Opinions differ on the best therapeutic strategy for VAIMS. Some investigators recommend intravenous antimicrobial treatment in addition to sinus aspiration, 2,8,9whereas others have shown that successful treatment can be achieved by sinus lavage using topical antibiotics. 1Recent studies that focused on the concentration of antibiotics in sinus secretions and mucosa in patients treated with systemic antibiotics showed that adequate levels can be achieved. 10–12VAIMS has been reported in patients on antibiotics. 1One may speculate that antibiotics predispose to the overgrowth of resistant bacteria, or that antibiotics are only partially effective in suppressing susceptible microorganisms caused by the presence of a closed space infection. We therefore studied the microbiological results of sinus aspirate cultures in patients who were receiving systemic antimicrobial treatment.
This prospective study was conducted from April 1, 1995, to March 31, 1996, in a 10-bed medical–surgical intensive care unit (ICU) at the teaching hospital of Clermont-Ferrand in France. Patients enrolled in the study fulfilled the following six criteria: (1) age more than 18 yr, (2) endotracheal intubation, (3) mechanical ventilation for more than 72 h, (4) temperature greater than 38°C, (5) leukocytosis greater than 12,000/μl, and (6) antibiotic treatment for more than 2 days without change in the previous 48 h. All patients underwent a routine fever workup that included chest roentgenogram, urine analysis with culture, and blood cultures. When these studies failed to identify the source of the fever or if fever was persistent despite administration of antibiotics effective against isolated causative organisms of a diagnosed infection, a computed tomography (CT) of the paranasal sinuses (5-mm incremental thickness scans in the axial plane) was performed within 48 h. Patients with CT maxillary sinusitis (CTMS) underwent a transnasal puncture of the maxillary sinus involved and were included in the study. Patients were excluded from the study if they met at least one of the following criteria: (1) a history of sinusitis, (2) a transfer to the radiology department (considered by the attending physician as a high risk of morbidity because of severe respiratory or hemodynamic instability), and (3) coagulation disorders contraindicating transnasal puncture.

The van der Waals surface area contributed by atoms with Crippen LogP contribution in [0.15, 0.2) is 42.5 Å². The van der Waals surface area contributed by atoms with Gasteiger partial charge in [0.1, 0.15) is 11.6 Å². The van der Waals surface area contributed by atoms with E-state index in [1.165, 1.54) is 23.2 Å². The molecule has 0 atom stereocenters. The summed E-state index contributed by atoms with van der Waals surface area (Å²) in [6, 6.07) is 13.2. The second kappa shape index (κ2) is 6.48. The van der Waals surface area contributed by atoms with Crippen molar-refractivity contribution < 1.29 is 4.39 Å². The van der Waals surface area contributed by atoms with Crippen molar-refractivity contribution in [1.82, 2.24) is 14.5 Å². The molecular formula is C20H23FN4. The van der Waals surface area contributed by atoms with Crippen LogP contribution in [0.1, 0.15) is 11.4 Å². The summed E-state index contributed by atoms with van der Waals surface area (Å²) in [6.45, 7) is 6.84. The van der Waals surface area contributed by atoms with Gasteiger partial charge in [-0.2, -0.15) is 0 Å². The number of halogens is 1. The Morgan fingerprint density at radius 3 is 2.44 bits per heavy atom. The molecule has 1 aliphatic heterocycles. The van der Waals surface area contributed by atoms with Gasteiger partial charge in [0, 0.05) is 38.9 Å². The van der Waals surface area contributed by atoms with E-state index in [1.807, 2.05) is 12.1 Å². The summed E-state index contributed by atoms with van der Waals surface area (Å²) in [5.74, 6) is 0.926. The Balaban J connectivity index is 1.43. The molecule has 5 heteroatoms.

Using protected-brush specimens obtained under fiberoptic examination, lower respiratory tract secretions in the affected pulmonary lobe as seen on the chest radiograph were obtained from patients with suspected ventilator-associated pneumonia.